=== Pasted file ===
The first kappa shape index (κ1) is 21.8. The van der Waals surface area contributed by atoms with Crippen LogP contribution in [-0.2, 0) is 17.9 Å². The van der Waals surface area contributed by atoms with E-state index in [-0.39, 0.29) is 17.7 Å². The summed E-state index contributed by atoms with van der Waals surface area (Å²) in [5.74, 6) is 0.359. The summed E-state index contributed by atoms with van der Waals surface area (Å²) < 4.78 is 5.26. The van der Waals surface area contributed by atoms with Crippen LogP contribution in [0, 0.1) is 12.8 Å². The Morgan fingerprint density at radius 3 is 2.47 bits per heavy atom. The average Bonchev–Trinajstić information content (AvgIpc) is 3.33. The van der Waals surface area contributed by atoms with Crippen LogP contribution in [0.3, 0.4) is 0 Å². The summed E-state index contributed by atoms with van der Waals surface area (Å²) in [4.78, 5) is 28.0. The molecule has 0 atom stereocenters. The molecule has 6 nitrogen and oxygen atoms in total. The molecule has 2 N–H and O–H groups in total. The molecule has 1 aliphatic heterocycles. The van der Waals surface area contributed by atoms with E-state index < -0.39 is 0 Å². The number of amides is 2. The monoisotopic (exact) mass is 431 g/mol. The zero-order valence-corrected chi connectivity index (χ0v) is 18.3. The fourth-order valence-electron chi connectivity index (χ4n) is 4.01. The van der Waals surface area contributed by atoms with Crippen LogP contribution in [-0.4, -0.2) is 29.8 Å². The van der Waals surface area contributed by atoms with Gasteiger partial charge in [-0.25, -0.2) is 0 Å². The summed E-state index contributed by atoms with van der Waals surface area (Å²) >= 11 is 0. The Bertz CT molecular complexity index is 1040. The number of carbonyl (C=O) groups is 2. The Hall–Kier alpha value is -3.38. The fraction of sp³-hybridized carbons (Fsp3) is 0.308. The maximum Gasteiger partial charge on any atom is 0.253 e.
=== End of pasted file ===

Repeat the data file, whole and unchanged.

The first kappa shape index (κ1) is 21.8. The van der Waals surface area contributed by atoms with Crippen LogP contribution in [-0.2, 0) is 17.9 Å². The van der Waals surface area contributed by atoms with E-state index in [-0.39, 0.29) is 17.7 Å². The summed E-state index contributed by atoms with van der Waals surface area (Å²) in [5.74, 6) is 0.359. The summed E-state index contributed by atoms with van der Waals surface area (Å²) < 4.78 is 5.26. The van der Waals surface area contributed by atoms with Crippen LogP contribution in [0, 0.1) is 12.8 Å². The Morgan fingerprint density at radius 3 is 2.47 bits per heavy atom. The average Bonchev–Trinajstić information content (AvgIpc) is 3.33. The van der Waals surface area contributed by atoms with Crippen LogP contribution in [0.3, 0.4) is 0 Å². The summed E-state index contributed by atoms with van der Waals surface area (Å²) in [4.78, 5) is 28.0. The molecule has 0 atom stereocenters. The molecule has 6 nitrogen and oxygen atoms in total. The molecule has 2 N–H and O–H groups in total. The molecule has 1 aliphatic heterocycles. The van der Waals surface area contributed by atoms with E-state index < -0.39 is 0 Å². The number of amides is 2. The monoisotopic (exact) mass is 431 g/mol. The zero-order valence-corrected chi connectivity index (χ0v) is 18.3. The fourth-order valence-electron chi connectivity index (χ4n) is 4.01. The van der Waals surface area contributed by atoms with Crippen LogP contribution in [-0.4, -0.2) is 29.8 Å². The van der Waals surface area contributed by atoms with Gasteiger partial charge in [-0.25, -0.2) is 0 Å². The summed E-state index contributed by atoms with van der Waals surface area (Å²) >= 11 is 0. The Bertz CT molecular complexity index is 1040. The number of carbonyl (C=O) groups is 2. The Hall–Kier alpha value is -3.38. The fraction of sp³-hybridized carbons (Fsp3) is 0.308. The maximum Gasteiger partial charge on any atom is 0.253 e.